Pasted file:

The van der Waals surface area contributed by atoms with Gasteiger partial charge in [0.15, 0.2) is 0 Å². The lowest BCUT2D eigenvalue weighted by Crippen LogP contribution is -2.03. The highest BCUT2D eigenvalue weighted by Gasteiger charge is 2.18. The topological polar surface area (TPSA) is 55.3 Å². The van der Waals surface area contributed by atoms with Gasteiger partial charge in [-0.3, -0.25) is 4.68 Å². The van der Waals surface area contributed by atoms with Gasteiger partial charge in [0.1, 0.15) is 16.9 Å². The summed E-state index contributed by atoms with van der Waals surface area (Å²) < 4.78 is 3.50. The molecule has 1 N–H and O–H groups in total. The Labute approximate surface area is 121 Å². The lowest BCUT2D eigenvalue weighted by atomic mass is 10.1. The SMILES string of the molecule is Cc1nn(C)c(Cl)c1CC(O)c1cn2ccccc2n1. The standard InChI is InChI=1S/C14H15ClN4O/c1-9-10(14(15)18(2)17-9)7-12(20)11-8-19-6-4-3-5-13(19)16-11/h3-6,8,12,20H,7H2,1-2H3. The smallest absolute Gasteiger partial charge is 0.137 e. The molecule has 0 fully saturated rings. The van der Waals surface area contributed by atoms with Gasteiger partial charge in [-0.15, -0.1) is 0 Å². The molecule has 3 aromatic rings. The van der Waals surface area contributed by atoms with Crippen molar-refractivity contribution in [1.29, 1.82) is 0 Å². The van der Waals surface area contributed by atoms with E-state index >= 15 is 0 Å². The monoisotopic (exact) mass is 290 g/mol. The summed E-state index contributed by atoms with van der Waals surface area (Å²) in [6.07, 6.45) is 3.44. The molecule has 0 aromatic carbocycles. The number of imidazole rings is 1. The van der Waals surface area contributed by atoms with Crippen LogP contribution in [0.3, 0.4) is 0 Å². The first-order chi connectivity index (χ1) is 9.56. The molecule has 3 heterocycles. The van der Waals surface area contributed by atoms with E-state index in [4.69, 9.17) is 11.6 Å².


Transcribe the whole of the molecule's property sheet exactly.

The van der Waals surface area contributed by atoms with Gasteiger partial charge in [0.15, 0.2) is 0 Å². The lowest BCUT2D eigenvalue weighted by Crippen LogP contribution is -2.03. The highest BCUT2D eigenvalue weighted by Gasteiger charge is 2.18. The topological polar surface area (TPSA) is 55.3 Å². The van der Waals surface area contributed by atoms with Gasteiger partial charge in [-0.3, -0.25) is 4.68 Å². The van der Waals surface area contributed by atoms with Gasteiger partial charge in [0.1, 0.15) is 16.9 Å². The summed E-state index contributed by atoms with van der Waals surface area (Å²) < 4.78 is 3.50. The molecule has 1 N–H and O–H groups in total. The Labute approximate surface area is 121 Å². The lowest BCUT2D eigenvalue weighted by atomic mass is 10.1. The SMILES string of the molecule is Cc1nn(C)c(Cl)c1CC(O)c1cn2ccccc2n1. The standard InChI is InChI=1S/C14H15ClN4O/c1-9-10(14(15)18(2)17-9)7-12(20)11-8-19-6-4-3-5-13(19)16-11/h3-6,8,12,20H,7H2,1-2H3. The smallest absolute Gasteiger partial charge is 0.137 e. The molecule has 0 fully saturated rings. The van der Waals surface area contributed by atoms with Gasteiger partial charge in [-0.15, -0.1) is 0 Å². The molecule has 3 aromatic rings. The van der Waals surface area contributed by atoms with Crippen molar-refractivity contribution in [1.29, 1.82) is 0 Å². The van der Waals surface area contributed by atoms with E-state index >= 15 is 0 Å². The monoisotopic (exact) mass is 290 g/mol. The summed E-state index contributed by atoms with van der Waals surface area (Å²) in [6.07, 6.45) is 3.44. The molecule has 0 aromatic carbocycles. The number of imidazole rings is 1. The van der Waals surface area contributed by atoms with Crippen LogP contribution in [0.3, 0.4) is 0 Å². The first-order chi connectivity index (χ1) is 9.56. The molecule has 3 heterocycles. The van der Waals surface area contributed by atoms with E-state index in [4.69, 9.17) is 11.6 Å².